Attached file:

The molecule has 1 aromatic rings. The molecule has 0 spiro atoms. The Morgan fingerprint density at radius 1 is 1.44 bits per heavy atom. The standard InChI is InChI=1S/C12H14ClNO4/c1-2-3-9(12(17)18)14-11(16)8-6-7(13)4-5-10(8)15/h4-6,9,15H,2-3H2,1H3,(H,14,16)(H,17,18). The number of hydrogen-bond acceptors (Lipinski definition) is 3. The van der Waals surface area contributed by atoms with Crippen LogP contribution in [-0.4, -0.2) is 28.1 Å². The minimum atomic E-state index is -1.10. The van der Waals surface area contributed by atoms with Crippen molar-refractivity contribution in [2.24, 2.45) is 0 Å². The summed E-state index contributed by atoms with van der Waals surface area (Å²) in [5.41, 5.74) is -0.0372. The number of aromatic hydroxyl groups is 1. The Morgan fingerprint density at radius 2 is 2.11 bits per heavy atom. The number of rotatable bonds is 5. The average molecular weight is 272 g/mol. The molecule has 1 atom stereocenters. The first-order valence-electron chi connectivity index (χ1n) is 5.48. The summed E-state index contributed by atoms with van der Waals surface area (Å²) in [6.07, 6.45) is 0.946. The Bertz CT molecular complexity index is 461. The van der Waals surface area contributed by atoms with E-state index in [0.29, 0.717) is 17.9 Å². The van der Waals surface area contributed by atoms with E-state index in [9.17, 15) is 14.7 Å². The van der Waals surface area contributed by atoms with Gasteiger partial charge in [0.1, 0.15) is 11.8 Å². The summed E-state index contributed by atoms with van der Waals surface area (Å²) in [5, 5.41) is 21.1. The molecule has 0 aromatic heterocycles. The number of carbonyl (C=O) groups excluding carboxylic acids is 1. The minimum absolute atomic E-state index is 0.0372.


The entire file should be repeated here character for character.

The molecule has 1 aromatic rings. The molecule has 0 spiro atoms. The Morgan fingerprint density at radius 1 is 1.44 bits per heavy atom. The standard InChI is InChI=1S/C12H14ClNO4/c1-2-3-9(12(17)18)14-11(16)8-6-7(13)4-5-10(8)15/h4-6,9,15H,2-3H2,1H3,(H,14,16)(H,17,18). The number of hydrogen-bond acceptors (Lipinski definition) is 3. The van der Waals surface area contributed by atoms with Crippen LogP contribution in [-0.4, -0.2) is 28.1 Å². The minimum atomic E-state index is -1.10. The van der Waals surface area contributed by atoms with Crippen molar-refractivity contribution in [2.24, 2.45) is 0 Å². The summed E-state index contributed by atoms with van der Waals surface area (Å²) in [5.41, 5.74) is -0.0372. The number of aromatic hydroxyl groups is 1. The Morgan fingerprint density at radius 2 is 2.11 bits per heavy atom. The number of rotatable bonds is 5. The average molecular weight is 272 g/mol. The molecule has 1 atom stereocenters. The first-order valence-electron chi connectivity index (χ1n) is 5.48. The summed E-state index contributed by atoms with van der Waals surface area (Å²) in [6.07, 6.45) is 0.946. The Bertz CT molecular complexity index is 461. The van der Waals surface area contributed by atoms with E-state index in [0.29, 0.717) is 17.9 Å². The van der Waals surface area contributed by atoms with E-state index in [9.17, 15) is 14.7 Å². The van der Waals surface area contributed by atoms with Gasteiger partial charge in [0.1, 0.15) is 11.8 Å². The summed E-state index contributed by atoms with van der Waals surface area (Å²) in [5, 5.41) is 21.1. The molecule has 0 aromatic heterocycles. The number of carbonyl (C=O) groups excluding carboxylic acids is 1. The minimum absolute atomic E-state index is 0.0372.